Further engaging individuals in the hypertension control process, motivating more proactive management through shared accountability, and incentives for blood pressure treatment and control are also essential (30). There are also opportunities for the increased role of pharmacists and other community-based providers in hypertension treatment and control (30,36,42). There is also great potential to apply an innovative mix of health information technology, peer support, feedback, and incentive programs designed to drive actionable, patient-centered blood pressure awareness, treatment, and control programs. Workplace and community-based wellness programs can also have significant impact (30).
It is also vital that these programs are implemented among broader segments of the population. Disparities/inequities in hypertension awareness, treatment, and control continue to exist in a number of patient subgroups (7,43). Intervention programs for hypertension should be specifically targeted to groups with the greatest cardiovascular risk and disease burden based on clinical risk factors and appropriate consideration of sex, race, ethnicity, socioeconomic status, disability, and geographic location (30). Additional research is needed to better define blood pressure treatment goals, especially in specific populations, including by age, sex, race, ethnicity, and comorbid conditions. It is also essential that there be adequate representation of these patient populations in the study of optimal blood pressure goals, as well as new hypertension treatment technologies (e.g., catheter-based renal sympathetic denervation).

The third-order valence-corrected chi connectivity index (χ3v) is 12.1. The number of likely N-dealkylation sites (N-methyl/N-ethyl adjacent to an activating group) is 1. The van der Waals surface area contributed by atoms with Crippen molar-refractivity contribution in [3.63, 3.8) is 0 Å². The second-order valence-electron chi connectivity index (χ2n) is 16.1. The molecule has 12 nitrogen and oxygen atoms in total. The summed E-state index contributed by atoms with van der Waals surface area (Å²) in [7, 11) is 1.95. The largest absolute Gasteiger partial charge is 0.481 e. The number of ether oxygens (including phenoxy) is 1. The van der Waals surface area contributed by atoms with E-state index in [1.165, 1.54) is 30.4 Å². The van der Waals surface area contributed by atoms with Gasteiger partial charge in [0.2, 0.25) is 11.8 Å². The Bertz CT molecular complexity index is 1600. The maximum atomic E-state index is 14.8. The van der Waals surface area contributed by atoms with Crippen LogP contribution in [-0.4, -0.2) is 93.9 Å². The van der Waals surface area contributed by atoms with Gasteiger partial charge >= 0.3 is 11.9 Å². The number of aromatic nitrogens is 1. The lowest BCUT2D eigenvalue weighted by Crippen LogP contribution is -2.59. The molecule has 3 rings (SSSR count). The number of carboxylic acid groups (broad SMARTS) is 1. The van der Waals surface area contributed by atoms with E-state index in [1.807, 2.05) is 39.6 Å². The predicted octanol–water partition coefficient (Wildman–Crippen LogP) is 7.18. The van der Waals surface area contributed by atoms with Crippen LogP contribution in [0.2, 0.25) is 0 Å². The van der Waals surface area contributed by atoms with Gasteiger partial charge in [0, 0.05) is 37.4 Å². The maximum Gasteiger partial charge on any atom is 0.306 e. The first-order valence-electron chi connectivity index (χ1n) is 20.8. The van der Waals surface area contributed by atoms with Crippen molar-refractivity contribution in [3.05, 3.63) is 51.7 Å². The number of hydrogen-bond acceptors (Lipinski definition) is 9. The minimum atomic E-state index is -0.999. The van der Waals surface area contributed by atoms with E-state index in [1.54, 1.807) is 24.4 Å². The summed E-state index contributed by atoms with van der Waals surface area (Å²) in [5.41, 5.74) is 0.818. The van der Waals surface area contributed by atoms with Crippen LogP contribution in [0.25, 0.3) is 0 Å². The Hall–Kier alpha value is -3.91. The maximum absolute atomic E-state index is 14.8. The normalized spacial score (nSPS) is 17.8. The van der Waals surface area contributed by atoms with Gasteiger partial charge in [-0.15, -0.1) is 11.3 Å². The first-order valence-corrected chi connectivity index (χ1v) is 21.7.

The AHA, ACC, CDC, and other organizations should continue to foster effective activities regarding hypertension that include surveillance, education and media, organizational partnerships, and environmental and policy changes (30). Building on such programs as the
• AHA's Life's Simple 7 program (44), with a longitudinal cardiovascular health tracking system, patient-oriented clinical decision support tool, individual patient-oriented cardiovascular health performance measures, and data feedback, and
• ACC's CardioSmart Patient Education Portal (45), with a customized patient dashboard for blood pressure management, an interactive workbook to educate and motivate better health, and a patient text messaging program providing heart healthy tips aimed at primary prevention
should be considered within a comprehensive system-level management program. This approach may help to facilitate and incentivize improvement in blood pressure control and cardiovascular health, as well as enhance real-time surveillance of cardiovascular health. Further research efforts to enhance specific interventions for improving patient adherence and to identify optimal patient-centered, value-oriented systems of care should continue to be supported.
This advisory is intended to complement and support clinical guidelines, providing clinicians and health systems tools to improve the treatment and control of hypertension. The prevention of heart disease and stroke mandates a greater emphasis on the population-wide improvement of blood pressure awareness, treatment, and control together with other cardiovascular health factors (15,26,46).